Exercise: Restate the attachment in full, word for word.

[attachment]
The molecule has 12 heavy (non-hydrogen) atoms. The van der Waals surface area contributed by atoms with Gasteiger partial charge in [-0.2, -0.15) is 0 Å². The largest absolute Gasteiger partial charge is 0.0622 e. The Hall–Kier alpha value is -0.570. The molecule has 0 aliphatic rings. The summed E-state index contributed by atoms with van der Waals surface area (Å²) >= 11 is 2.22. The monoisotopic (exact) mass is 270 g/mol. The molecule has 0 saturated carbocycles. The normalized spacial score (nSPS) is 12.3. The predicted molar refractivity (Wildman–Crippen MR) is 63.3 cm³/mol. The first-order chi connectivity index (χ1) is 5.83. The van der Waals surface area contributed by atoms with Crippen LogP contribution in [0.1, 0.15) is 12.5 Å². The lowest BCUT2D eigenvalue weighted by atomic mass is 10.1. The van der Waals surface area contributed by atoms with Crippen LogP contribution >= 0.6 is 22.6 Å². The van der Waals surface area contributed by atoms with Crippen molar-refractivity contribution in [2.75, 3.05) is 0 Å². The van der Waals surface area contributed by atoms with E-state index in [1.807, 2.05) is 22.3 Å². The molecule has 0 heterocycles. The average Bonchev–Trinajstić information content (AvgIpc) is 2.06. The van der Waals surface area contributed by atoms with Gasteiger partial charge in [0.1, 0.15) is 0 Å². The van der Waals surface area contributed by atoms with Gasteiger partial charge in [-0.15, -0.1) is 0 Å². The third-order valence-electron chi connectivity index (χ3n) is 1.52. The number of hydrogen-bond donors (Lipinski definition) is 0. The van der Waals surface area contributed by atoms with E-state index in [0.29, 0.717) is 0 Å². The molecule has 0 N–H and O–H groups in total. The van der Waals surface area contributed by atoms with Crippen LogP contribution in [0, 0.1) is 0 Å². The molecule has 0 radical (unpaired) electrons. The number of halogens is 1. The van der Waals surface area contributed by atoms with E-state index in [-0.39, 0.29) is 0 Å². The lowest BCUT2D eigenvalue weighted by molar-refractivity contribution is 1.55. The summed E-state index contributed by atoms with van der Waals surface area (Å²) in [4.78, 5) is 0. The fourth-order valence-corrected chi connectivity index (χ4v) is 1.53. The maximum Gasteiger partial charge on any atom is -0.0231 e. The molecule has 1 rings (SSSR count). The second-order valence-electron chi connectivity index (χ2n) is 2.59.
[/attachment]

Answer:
The molecule has 12 heavy (non-hydrogen) atoms. The van der Waals surface area contributed by atoms with Gasteiger partial charge in [-0.2, -0.15) is 0 Å². The largest absolute Gasteiger partial charge is 0.0622 e. The Hall–Kier alpha value is -0.570. The molecule has 0 aliphatic rings. The summed E-state index contributed by atoms with van der Waals surface area (Å²) >= 11 is 2.22. The monoisotopic (exact) mass is 270 g/mol. The molecule has 0 saturated carbocycles. The normalized spacial score (nSPS) is 12.3. The predicted molar refractivity (Wildman–Crippen MR) is 63.3 cm³/mol. The first-order chi connectivity index (χ1) is 5.83. The van der Waals surface area contributed by atoms with Crippen LogP contribution in [0.1, 0.15) is 12.5 Å². The lowest BCUT2D eigenvalue weighted by atomic mass is 10.1. The van der Waals surface area contributed by atoms with Crippen LogP contribution >= 0.6 is 22.6 Å². The van der Waals surface area contributed by atoms with Crippen molar-refractivity contribution in [2.75, 3.05) is 0 Å². The van der Waals surface area contributed by atoms with E-state index in [1.807, 2.05) is 22.3 Å². The molecule has 0 heterocycles. The average Bonchev–Trinajstić information content (AvgIpc) is 2.06. The van der Waals surface area contributed by atoms with Gasteiger partial charge in [0.1, 0.15) is 0 Å². The van der Waals surface area contributed by atoms with Gasteiger partial charge in [-0.15, -0.1) is 0 Å². The third-order valence-electron chi connectivity index (χ3n) is 1.52. The number of hydrogen-bond donors (Lipinski definition) is 0. The van der Waals surface area contributed by atoms with E-state index in [0.29, 0.717) is 0 Å². The molecule has 0 N–H and O–H groups in total. The van der Waals surface area contributed by atoms with Crippen LogP contribution in [0, 0.1) is 0 Å². The molecule has 0 radical (unpaired) electrons. The number of halogens is 1. The van der Waals surface area contributed by atoms with E-state index in [-0.39, 0.29) is 0 Å². The lowest BCUT2D eigenvalue weighted by molar-refractivity contribution is 1.55. The summed E-state index contributed by atoms with van der Waals surface area (Å²) in [4.78, 5) is 0. The fourth-order valence-corrected chi connectivity index (χ4v) is 1.53. The maximum Gasteiger partial charge on any atom is -0.0231 e. The molecule has 1 rings (SSSR count). The second-order valence-electron chi connectivity index (χ2n) is 2.59.